We reject the Sierfelds' contention regarding the parties' intent, and we decline to rely on cases from other jurisdictions they cite. New Jersey courts have held that "[i]intent is... relevant where a relative seeks coverage after having moved away from an insured's household." Gibson v. Callaghan, 158 N.J. 662, 675 (1999); see also Crossfield v. Phoenix, 77 N.J. Super. 476, 479 (App. Div. 1962). However, no New Jersey court has held, and we decline to hold, that in order for a person to be a "resident" of a "household," that person must intend to make the household his or her permanent residence or domicile. Rather, we focus on whether the words "resident" and "household" are ambiguous as used in the policies, and on whether the facts of this case establish that plaintiff was a resident of her parents' household at the time of the dog bite.
The court's interpretation of an insurance contract is a determination of law. Sealed Air Corp. v. Royal Indem. Co., 404 N.J. Super. 363, 375 (App. Div.), certif. denied, 196 N.J. 601 (2008). We afford no special deference to the trial court's interpretation of the law and the legal consequences that flow from the established facts. Manalapan Realty, L.P. v. Twp. Comm. of Manalapan, 140 N.J. 366, 378 (1995). Accordingly, we review the trial court's interpretation of the policies de novo. Sealed Air Corp., supra, 404 N.J. Super. at 375.
Insurance policies are contracts of adhesion, Longobardi v. Chubb Ins. Co., 121 N.J. 530, 537 (1990), and as such they should be "construed liberally in [the insured's] favor." Kievet v. Loyal Protective Life Ins. Co., 34 N.J. 475, 482 (1961). However,
[l]iberal rules of construction of insurance policies do not sanction... emasculation of the clear language of the policy. Unambiguous insurance contracts are enforced in accordance with the reasonable expectations of the insured. The court should read policy provisions so as to avoid ambiguities, if the plain language of the contract permits. The court should not torture the language of the policy to create an ambiguity. [Stiefel v. Bayly, Martin and Fay, 242 N.J.
Super. 643, 651 (App. Div. 1990) (citations omitted).]
"[T]he words of an insurance policy are to be given their plain, ordinary meaning." Zacarias v. Allstate Ins. Co., 168 N.J. 590, 595 (2001). "'In the absence of any ambiguity, courts should not write for the insured a better policy of insurance than the one purchased.'" Ibid. (quoting Gibson, supra, 158 N.J. at 670). "A 'genuine ambiguity' arises only 'where the phrasing of the policy is so confusing that the average policyholder cannot make out the boundaries of coverage.'"
Progressive Cas. Ins. Co. v. Hurley, 166 N.J. 260, 274 (2001) (quoting Weedo v. Stone-E-Brick, Inc., 81 N.J. 233, 247 (1979)).
Applying these tenents, we review whether the words "resident" and "household" as used in the policies are ambiguous. "[W]hether a relative of a named insured is a resident of that insured's household" is fact-dependent for each case. Gibson, supra, 158 N.J. at 672 (citing Sjoberg v. Rutgers Cas. Ins. Co., 260 N.J. Super. 159, 164, (App. Div. 1992)); Miller v. United States Fidelity & Guar. Co., 127 N.J. Super. 37, 41 (App. Div. 1974). "That two people reside under the same roof is neither necessary nor sufficient for a finding that those people share a 'household.'" Gibson, supra, 158 N.J. at 672. "In determining whether there is a common household, our courts often consider whether the insured and the relative seeking coverage share a 'substantially integrated family relationship.'" Id. at 673 (quoting Mazzilli v. Accident & Cas. Ins. Co., 35 N.J. 1, 19 (1961)).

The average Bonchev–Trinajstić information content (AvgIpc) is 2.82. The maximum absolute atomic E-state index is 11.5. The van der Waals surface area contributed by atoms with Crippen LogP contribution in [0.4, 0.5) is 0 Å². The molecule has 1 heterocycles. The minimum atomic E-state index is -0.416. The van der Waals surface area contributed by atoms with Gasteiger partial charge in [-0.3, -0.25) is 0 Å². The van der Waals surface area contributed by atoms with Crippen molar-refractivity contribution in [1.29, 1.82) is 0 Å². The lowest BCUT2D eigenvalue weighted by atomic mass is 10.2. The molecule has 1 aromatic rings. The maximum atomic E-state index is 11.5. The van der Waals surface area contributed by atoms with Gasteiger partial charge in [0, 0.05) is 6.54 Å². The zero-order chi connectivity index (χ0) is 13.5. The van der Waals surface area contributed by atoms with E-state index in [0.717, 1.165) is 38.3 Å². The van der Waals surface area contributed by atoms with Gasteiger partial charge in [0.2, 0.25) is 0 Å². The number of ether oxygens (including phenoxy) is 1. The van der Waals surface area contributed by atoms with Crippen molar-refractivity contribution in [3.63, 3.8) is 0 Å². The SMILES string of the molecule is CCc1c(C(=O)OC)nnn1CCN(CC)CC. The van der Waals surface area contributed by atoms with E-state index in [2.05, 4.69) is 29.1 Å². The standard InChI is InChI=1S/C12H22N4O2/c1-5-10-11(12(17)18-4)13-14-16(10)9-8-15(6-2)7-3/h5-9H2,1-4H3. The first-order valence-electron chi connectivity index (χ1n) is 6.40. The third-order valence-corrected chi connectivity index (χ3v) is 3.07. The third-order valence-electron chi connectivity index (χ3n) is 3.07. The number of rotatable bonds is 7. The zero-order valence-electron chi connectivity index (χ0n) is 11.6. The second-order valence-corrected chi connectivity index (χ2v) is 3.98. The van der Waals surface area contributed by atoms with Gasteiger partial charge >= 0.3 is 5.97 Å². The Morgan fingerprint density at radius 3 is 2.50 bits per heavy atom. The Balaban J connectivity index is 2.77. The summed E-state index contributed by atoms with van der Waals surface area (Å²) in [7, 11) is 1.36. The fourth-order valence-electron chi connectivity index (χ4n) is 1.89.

In determining whether a person is a resident of a "household," courts consider whether the person had his/her own bedroom, kept clothing and toiletries in the home, registered, insured and stored a car at the home, and performed household repairs. Id. at 673-74 (citing Arents v. Gen. Accident Ins. Co., 280 N.J. Super. 423, 425-26 (App. Div. 1995)). Courts also consider whether the parties purchased food and household goods jointly or separately, allocated homemaking and housekeeping responsibilities and dined together or independently; whether fair market value rent was charged or utilities paid; and "whether arrangements were purely economic or broader, encompassing shared companionship as well as living facilities." Fireman's Fund, supra, 270 N.J. Super. at 167.
We are satisfied that under the circumstances of this case, the words "resident" and "household" as used in the policies are unambiguous, and that the parties had a "substantially integrated family relationship" sufficient to make plaintiff a resident of her parents' household at the time of the dog bite. Among other things, plaintiff enjoyed a relationship with the Sierfelds as a family member; she had no rental agreement and did not pay rent or utilities or contribute to household expenses; she had no set plan to move at the time of the dog bite and could have stayed with her parents beyond the six-month period; she had common use of the bathroom, kitchen and laundry room; and her driver's license contained her parents' address, her car was insured and registered there and she received her personal mail there. Plaintiff's use of a bedroom other than her childhood bedroom, and her lack of socializing or sharing meals with her parents or rarely watching television with them does not compel a contrary conclusion.